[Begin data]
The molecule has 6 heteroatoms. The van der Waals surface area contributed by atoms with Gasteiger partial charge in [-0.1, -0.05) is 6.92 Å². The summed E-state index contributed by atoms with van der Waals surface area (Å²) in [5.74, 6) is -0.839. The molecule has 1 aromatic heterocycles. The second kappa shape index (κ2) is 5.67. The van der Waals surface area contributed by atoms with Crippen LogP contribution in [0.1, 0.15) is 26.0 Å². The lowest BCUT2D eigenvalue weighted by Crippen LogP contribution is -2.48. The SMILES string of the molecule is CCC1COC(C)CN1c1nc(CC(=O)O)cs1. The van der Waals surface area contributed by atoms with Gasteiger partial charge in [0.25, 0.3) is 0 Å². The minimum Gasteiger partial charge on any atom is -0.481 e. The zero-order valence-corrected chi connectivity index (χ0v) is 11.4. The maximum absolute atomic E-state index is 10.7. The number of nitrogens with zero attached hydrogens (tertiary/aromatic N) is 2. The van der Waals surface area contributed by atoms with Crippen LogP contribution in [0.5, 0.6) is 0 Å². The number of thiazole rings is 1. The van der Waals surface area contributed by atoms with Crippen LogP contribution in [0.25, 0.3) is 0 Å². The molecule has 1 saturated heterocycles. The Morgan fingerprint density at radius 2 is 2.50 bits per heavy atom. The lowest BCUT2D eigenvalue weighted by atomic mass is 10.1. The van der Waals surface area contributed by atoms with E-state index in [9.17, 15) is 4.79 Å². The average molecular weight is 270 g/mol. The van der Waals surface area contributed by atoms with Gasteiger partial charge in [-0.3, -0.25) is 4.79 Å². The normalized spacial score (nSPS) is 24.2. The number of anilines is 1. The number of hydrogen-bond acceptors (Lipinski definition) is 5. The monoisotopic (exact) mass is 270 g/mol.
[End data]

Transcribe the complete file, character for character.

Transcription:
The molecule has 6 heteroatoms. The van der Waals surface area contributed by atoms with Gasteiger partial charge in [-0.1, -0.05) is 6.92 Å². The summed E-state index contributed by atoms with van der Waals surface area (Å²) in [5.74, 6) is -0.839. The molecule has 1 aromatic heterocycles. The second kappa shape index (κ2) is 5.67. The van der Waals surface area contributed by atoms with Crippen LogP contribution in [0.1, 0.15) is 26.0 Å². The lowest BCUT2D eigenvalue weighted by Crippen LogP contribution is -2.48. The SMILES string of the molecule is CCC1COC(C)CN1c1nc(CC(=O)O)cs1. The van der Waals surface area contributed by atoms with Gasteiger partial charge in [0.25, 0.3) is 0 Å². The minimum Gasteiger partial charge on any atom is -0.481 e. The zero-order valence-corrected chi connectivity index (χ0v) is 11.4. The maximum absolute atomic E-state index is 10.7. The number of nitrogens with zero attached hydrogens (tertiary/aromatic N) is 2. The van der Waals surface area contributed by atoms with Crippen LogP contribution in [0.5, 0.6) is 0 Å². The number of thiazole rings is 1. The van der Waals surface area contributed by atoms with Crippen LogP contribution in [0.25, 0.3) is 0 Å². The molecule has 1 saturated heterocycles. The Morgan fingerprint density at radius 2 is 2.50 bits per heavy atom. The lowest BCUT2D eigenvalue weighted by atomic mass is 10.1. The van der Waals surface area contributed by atoms with E-state index in [9.17, 15) is 4.79 Å². The average molecular weight is 270 g/mol. The van der Waals surface area contributed by atoms with Gasteiger partial charge in [-0.3, -0.25) is 4.79 Å². The normalized spacial score (nSPS) is 24.2. The number of anilines is 1. The number of hydrogen-bond acceptors (Lipinski definition) is 5. The monoisotopic (exact) mass is 270 g/mol.